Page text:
Meerkat or Periscope who will dominate the streaming video category?
Meerkat is easy to use.
As easy to use as Meerkat is, it’s also almost completely reliant on Twitter integration to operate. And since Twitter decided to get into the water with its own livestreaming app, the social network has blocked Meerkat’s access to some of the features that other (non-competing) apps have. For instance, Twitter no longer lets Meerkat show new users which of their Twitter followers also use the video sharing service. (Early adopters, take note: You may see your Twitter followers on Meerkat, but that’s because you got in before the social network turned off this feature.)
Both companies say theirs is a serendipitous rivalry and a boon to a field that until recently had trouble gaining mass acceptance.
Previous live streaming failed to create a buzz
Previous attempts at personal live streams, such as Justin.tv and Yevvo, an earlier effort by Mr. Rubin, ultimately fizzled. But, a combination of faster connection speeds, the proliferation of smartphones and, most important, people’s general acceptance of sharing their personal lives, has paved the way for live-streaming to take off.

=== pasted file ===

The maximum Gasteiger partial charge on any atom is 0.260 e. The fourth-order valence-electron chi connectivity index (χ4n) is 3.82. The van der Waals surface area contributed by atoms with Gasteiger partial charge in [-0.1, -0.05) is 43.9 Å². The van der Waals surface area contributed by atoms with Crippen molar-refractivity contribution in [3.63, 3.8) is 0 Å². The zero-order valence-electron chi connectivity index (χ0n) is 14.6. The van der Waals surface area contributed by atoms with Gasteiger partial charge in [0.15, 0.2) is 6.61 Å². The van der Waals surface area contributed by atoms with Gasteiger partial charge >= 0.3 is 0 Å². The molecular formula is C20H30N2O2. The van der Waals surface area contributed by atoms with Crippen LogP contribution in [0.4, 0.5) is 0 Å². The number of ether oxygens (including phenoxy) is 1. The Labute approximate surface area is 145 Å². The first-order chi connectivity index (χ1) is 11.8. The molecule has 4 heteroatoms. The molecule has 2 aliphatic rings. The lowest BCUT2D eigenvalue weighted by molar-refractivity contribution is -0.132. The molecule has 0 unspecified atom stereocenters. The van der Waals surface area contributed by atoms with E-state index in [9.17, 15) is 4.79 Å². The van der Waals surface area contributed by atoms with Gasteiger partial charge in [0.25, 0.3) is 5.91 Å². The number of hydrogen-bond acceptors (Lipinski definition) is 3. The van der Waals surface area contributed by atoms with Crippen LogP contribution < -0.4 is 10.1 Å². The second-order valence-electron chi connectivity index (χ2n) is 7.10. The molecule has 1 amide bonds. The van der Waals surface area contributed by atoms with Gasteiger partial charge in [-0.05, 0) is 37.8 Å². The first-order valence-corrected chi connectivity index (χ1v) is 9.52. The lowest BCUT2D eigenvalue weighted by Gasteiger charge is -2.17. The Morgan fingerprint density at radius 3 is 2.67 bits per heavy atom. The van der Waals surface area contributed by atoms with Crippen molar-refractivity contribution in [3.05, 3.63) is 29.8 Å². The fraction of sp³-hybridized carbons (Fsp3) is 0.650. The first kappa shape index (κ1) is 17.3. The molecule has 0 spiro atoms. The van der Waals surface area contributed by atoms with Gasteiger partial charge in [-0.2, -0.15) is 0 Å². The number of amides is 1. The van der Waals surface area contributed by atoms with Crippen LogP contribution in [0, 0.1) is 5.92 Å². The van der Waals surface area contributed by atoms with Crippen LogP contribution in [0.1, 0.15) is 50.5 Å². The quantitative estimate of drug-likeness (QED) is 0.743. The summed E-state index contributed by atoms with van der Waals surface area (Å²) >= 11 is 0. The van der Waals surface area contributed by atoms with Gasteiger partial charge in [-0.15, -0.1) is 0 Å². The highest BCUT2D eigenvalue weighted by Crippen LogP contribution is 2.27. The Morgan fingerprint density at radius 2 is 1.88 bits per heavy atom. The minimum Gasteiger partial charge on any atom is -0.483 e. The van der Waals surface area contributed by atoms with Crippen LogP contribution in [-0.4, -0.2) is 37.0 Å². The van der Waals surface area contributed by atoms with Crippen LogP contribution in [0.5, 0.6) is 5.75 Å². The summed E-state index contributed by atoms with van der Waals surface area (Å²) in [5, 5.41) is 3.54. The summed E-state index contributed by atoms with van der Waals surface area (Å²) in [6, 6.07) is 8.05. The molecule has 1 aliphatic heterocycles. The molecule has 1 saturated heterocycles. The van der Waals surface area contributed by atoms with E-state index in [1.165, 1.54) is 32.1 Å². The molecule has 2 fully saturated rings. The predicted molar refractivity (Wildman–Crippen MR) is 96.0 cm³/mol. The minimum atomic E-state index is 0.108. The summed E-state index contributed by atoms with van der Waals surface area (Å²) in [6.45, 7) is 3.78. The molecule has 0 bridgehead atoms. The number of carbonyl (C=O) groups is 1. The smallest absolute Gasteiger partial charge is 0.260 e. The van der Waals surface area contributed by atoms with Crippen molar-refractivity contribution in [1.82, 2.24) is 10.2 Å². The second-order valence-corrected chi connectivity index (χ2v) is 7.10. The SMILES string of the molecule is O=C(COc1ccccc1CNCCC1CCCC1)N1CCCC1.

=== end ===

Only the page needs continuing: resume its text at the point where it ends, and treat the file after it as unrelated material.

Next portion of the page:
It’s also unclear whether the act of broadcasting a live video of oneself is a novelty. In two months from now, livestreaming could be as irrelevant as Yo, Ello and Secret. Perhaps a more salient example is Turntable.fm, a fun, engaging music site which went viral for a summer. It quickly faded away because, just like the livestreaming apps, it was too engaging.
Till then, Meerkat and Periscope will duke it out, using their powerful friends as best they can. So Pick your team.